Parts of Europe sizzle in heat wave

·2-min read

A blanket of hot air stretching from the Mediterranean to the North Sea was bringing much of Western Europe its first heat wave of the summer, with temperatures on Friday exceeding 30 degrees Celsius from London to Paris, Madrid and Rome.

Italy continued to bake in unseasonably hot weather. By mid-morning in Rome, temperatures were at 33 degrees Celsius, and by midday, temperatures scaled up to 37 degrees.

According to Italy's Civil Protection, an orange heat alert, the second-highest level, was issued on Friday for many Italian cities like Turin, Perugia, Florence and Brescia.

The many risks concern the elderly, children and pregnant women, who are the most vulnerable.

In Rome, tourists could be seen continuing to visit the city but stopping by fountains to fill water bottles and cool down. This weekend, temperatures are expected to reach 38 degrees in the country.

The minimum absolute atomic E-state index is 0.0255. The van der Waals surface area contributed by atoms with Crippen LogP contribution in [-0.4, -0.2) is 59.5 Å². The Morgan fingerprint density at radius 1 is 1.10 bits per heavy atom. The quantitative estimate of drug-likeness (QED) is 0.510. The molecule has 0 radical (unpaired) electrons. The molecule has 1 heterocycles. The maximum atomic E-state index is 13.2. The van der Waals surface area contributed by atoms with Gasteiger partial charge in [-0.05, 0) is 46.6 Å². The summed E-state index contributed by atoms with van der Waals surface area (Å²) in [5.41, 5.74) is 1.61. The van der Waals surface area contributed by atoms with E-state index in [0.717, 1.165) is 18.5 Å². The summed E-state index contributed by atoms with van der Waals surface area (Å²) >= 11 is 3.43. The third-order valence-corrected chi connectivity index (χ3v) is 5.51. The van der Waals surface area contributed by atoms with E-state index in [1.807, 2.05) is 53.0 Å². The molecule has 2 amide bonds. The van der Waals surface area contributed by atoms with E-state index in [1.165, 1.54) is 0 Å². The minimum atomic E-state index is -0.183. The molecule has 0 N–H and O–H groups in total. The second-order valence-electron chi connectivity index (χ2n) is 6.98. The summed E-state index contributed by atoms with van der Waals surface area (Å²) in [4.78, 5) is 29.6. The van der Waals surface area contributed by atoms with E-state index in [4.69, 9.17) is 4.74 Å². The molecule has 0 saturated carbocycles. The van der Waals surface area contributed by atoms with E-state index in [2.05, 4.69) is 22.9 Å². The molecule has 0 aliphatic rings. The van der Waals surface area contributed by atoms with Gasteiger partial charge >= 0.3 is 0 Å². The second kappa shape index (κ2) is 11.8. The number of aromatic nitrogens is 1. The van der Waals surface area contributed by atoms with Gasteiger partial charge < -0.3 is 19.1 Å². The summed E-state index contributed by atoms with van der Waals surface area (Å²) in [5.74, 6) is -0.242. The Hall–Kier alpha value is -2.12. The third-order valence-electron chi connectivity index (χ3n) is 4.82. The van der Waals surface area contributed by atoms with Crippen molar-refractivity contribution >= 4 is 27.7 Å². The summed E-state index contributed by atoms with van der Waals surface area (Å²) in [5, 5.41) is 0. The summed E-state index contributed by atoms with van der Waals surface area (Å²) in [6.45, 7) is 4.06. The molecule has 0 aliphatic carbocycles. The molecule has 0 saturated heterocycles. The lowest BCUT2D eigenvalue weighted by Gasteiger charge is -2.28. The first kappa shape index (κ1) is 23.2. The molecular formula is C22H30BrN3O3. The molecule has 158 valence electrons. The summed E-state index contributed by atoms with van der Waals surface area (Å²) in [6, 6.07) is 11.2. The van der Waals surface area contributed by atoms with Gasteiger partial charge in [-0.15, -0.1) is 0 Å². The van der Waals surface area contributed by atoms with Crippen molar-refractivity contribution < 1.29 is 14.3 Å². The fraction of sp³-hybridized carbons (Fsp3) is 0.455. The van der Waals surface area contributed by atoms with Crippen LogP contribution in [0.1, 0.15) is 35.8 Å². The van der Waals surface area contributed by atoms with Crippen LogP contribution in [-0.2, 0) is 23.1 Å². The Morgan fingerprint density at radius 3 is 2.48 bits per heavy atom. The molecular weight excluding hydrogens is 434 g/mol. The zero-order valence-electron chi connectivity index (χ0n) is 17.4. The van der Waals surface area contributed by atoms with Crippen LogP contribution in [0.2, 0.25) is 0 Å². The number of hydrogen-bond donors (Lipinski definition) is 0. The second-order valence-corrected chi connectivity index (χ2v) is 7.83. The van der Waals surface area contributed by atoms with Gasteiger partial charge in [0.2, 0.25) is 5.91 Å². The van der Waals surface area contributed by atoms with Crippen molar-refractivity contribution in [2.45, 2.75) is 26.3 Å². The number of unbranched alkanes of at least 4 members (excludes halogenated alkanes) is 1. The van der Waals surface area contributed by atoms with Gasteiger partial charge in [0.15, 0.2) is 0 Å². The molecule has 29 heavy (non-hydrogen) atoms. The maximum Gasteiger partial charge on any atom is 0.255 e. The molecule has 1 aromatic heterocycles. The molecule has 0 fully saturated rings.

Meteorologists say this unusually early heat wave is a sign of what to expect as global warming continues, moving up in the calendar the temperatures that Europe would previously have seen only in July and August.

Locals and tourists out and about in Madrid on Friday struggled to cope with the heat as thermometers hit a sweltering 38 degrees Celcius.

In France as well, some 18 million people woke to heat wave alerts on Friday, affecting about a third of the country. Temperatures have plummeted all week and passed 37 degrees in the southwest region.

Forest fire warnings were issued from the southern Pyrenees to the Paris region.
Nighttime temperatures are also unusually high and the heat is stretching to normally cooler regions in Brittany and Normandy on the Atlantic Coast.

The country has introduced numerous measures to cope with extreme summer temperatures, following a deadly heat wave in 2003 that killed about 15,000 people.

A climatologist at the national weather service Meteo France told public broadcaster France-Info that temperatures are expected to break several records, linking it to climate change.